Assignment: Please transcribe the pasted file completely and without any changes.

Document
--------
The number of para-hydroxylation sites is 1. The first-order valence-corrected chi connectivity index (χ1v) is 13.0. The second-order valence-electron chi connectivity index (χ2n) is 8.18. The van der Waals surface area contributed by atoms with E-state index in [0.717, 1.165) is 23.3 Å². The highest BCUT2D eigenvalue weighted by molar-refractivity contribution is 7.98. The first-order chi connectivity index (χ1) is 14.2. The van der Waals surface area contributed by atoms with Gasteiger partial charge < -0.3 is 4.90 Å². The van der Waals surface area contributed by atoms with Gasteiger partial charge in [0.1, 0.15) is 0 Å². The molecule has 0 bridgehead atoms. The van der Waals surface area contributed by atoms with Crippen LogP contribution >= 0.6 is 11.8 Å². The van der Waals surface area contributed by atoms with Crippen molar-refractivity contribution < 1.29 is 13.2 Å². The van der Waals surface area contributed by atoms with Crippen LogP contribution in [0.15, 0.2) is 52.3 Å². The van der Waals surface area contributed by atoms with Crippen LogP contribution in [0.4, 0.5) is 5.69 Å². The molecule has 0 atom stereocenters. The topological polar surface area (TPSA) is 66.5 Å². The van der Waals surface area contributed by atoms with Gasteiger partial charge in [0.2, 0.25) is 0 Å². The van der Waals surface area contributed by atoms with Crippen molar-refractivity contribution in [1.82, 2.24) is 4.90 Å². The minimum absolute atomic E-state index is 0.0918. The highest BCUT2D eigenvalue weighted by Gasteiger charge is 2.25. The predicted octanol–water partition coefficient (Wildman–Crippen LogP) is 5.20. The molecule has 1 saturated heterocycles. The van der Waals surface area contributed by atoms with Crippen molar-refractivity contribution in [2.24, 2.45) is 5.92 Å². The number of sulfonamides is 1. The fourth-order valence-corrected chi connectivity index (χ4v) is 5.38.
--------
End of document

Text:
The number of para-hydroxylation sites is 1. The first-order valence-corrected chi connectivity index (χ1v) is 13.0. The second-order valence-electron chi connectivity index (χ2n) is 8.18. The van der Waals surface area contributed by atoms with E-state index in [0.717, 1.165) is 23.3 Å². The highest BCUT2D eigenvalue weighted by molar-refractivity contribution is 7.98. The first-order chi connectivity index (χ1) is 14.2. The van der Waals surface area contributed by atoms with Gasteiger partial charge < -0.3 is 4.90 Å². The van der Waals surface area contributed by atoms with Gasteiger partial charge in [0.1, 0.15) is 0 Å². The molecule has 0 bridgehead atoms. The van der Waals surface area contributed by atoms with Crippen LogP contribution >= 0.6 is 11.8 Å². The van der Waals surface area contributed by atoms with Crippen molar-refractivity contribution < 1.29 is 13.2 Å². The van der Waals surface area contributed by atoms with Crippen LogP contribution in [0.15, 0.2) is 52.3 Å². The van der Waals surface area contributed by atoms with Crippen LogP contribution in [0.4, 0.5) is 5.69 Å². The molecule has 0 atom stereocenters. The topological polar surface area (TPSA) is 66.5 Å². The van der Waals surface area contributed by atoms with Gasteiger partial charge in [0.2, 0.25) is 0 Å². The van der Waals surface area contributed by atoms with Crippen molar-refractivity contribution in [1.82, 2.24) is 4.90 Å². The minimum absolute atomic E-state index is 0.0918. The highest BCUT2D eigenvalue weighted by Gasteiger charge is 2.25. The predicted octanol–water partition coefficient (Wildman–Crippen LogP) is 5.20. The molecule has 1 saturated heterocycles. The van der Waals surface area contributed by atoms with Crippen molar-refractivity contribution in [2.24, 2.45) is 5.92 Å². The number of sulfonamides is 1. The fourth-order valence-corrected chi connectivity index (χ4v) is 5.38.